**Example – 33 **

For any natural number *m*, evaluate

\(\int {\left( {{x^{3m}} + {x^{2m}} + {x^m}} \right)} \,{\left( {2{x^{2m}} + 3{x^m} + 6} \right)^{1/m}}dx,\,\,x > 0\)

**Solution: ** This expression might seem very complicated at first. But if you observe it more carefully, you will intuitively feel that the powers and coefficients of * x * in the two brackets are so adjusted such that one bracket could be expressed as a derivative of the other. It now remains to determine which of the two brackets can be expressed as a derivative of the other.

Observe that no matter what you do, you cannot express the second bracket \(\left\{ {{{\left( {2{x^{2m}} + 3{x^m} + 6} \right)}^{1/m}}} \right\}\) as a derivative of the bracket (or some part of the first bracket). Therefore, we must manipulate the expressions so that the first bracket is expressible as a derivative of the expression *inside* the second bracket.

Now observe the powers and coefficients of *x* in the second bracket carefully. If we differentiate the expression inside the second bracket

\[\left( {2{x^{2m}} + 3{x^m} + 6} \right)\]

we get

\[\left( {4m{x^{2m - 1}} + 3m{x^{m - 1}}} \right)\]

which is not what we want. In the first bracket, the coefficients of *x* are equal. Thus we want the expression inside the second bracket to be such that when we differentiate we get equal coefficients.

This is how we do it:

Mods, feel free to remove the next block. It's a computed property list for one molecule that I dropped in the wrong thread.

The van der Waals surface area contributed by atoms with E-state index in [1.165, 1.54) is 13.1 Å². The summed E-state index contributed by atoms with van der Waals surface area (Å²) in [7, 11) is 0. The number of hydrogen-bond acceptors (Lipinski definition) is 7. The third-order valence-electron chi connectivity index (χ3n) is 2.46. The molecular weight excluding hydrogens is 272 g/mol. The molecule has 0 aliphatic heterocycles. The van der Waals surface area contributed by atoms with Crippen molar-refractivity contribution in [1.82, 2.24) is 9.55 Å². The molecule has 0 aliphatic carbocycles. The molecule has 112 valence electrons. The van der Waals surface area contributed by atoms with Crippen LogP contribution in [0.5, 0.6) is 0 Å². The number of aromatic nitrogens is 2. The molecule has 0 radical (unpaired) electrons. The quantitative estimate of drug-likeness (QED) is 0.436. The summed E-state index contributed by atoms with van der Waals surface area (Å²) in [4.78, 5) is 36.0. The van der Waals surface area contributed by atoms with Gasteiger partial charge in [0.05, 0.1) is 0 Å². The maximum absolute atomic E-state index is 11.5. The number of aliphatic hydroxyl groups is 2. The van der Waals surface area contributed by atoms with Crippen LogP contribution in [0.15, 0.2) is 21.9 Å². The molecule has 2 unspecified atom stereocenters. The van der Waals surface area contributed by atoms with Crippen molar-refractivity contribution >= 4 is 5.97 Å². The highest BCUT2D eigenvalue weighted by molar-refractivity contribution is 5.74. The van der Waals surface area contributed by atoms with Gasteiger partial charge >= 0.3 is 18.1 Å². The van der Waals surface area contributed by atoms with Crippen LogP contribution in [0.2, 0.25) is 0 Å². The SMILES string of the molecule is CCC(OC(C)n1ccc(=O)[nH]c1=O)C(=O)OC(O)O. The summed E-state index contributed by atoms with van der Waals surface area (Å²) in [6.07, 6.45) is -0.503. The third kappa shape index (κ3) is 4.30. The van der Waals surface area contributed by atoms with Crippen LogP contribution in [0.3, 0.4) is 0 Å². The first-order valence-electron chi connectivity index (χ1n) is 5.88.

\[\begin{align}& I = \int {\left( {{x^{3m}} + {x^{2m}} + {x^m}} \right)} {\left( {2{x^{2m}} + 3{x^m} + 6} \right)^{1/m}}dx\\ &= \int {\left( {\frac{{{x^{3m}} + {x^{2m}} + {x^m}}}{x}} \right)} \cdot x{\left( {2{x^{2m}} + 3{x^m} + 6} \right)^{1/m}}dx\left\{ \begin{array}{l}{\rm{Multiplication\;and\;}}\\{\rm{division\;by }}x\end{array} \right\}\\& = \int {\left( {{x^{3m - 1}} + {x^{2m - 1}} + {x^{m - 1}}} \right)} \cdot {\left( {2{x^{3m}} + 3{x^{2m}} + 6{x^m}} \right)^{1/m}}dx\end{align}\]

Now, if we differentiate the expression inside the second bracket, i.e

\[2{x^{3m}} + 3{x^{2m}} + 6{x^m}\]

we get

\[\begin{array}{l}6m{x^{3m - 1}} + 6m{x^{2m - 1}} + 6m{x^{m - 1}}\\ = 6m\left( {{x^{3m - 1}} + {x^{2m - 1}} + {x^{m - 1}}} \right)\end{array}\]

This is a multiple of the first bracket! A simple manipulation (multiplication and division by *x*) thus led us to a form of the expression we wanted.

We now substitute \(2{x^{3m}} + 3{x^{2m}} + 6{x^m} = t\)

Thus, \({\left( {{x^{3m - 1}} + {x^{2m - 1}} + {x^{m - 1}}} \right)^{dx}} = \frac{{dt}}{{6m}}\)

\[\begin{align}& \Rightarrow \quad I = \frac{1}{{6m}}\int {{t^{1/m}}} \,\,dt\\ & \quad\qquad= \frac{1}{{6m}}\,\,\,\frac{{{t^{\frac{1}{m} + 1}}}}{{\frac{1}{m} + 1}}\,\, + C\\ &\quad\qquad = \frac{1}{{6\left( {m + 1} \right)}}{t^{\left( {\frac{{m + 1}}{m}} \right)}} + C\\ &\quad\qquad = \frac{1}{{6\left( {m + 1} \right)}}{\left( {2{x^{3m}} + 3{x^{2m}} + 6{x^m}} \right)^{\frac{{m + 1}}{m}}} + C\end{align}\]

This example should again prove to you that memorization is not of much use in integration!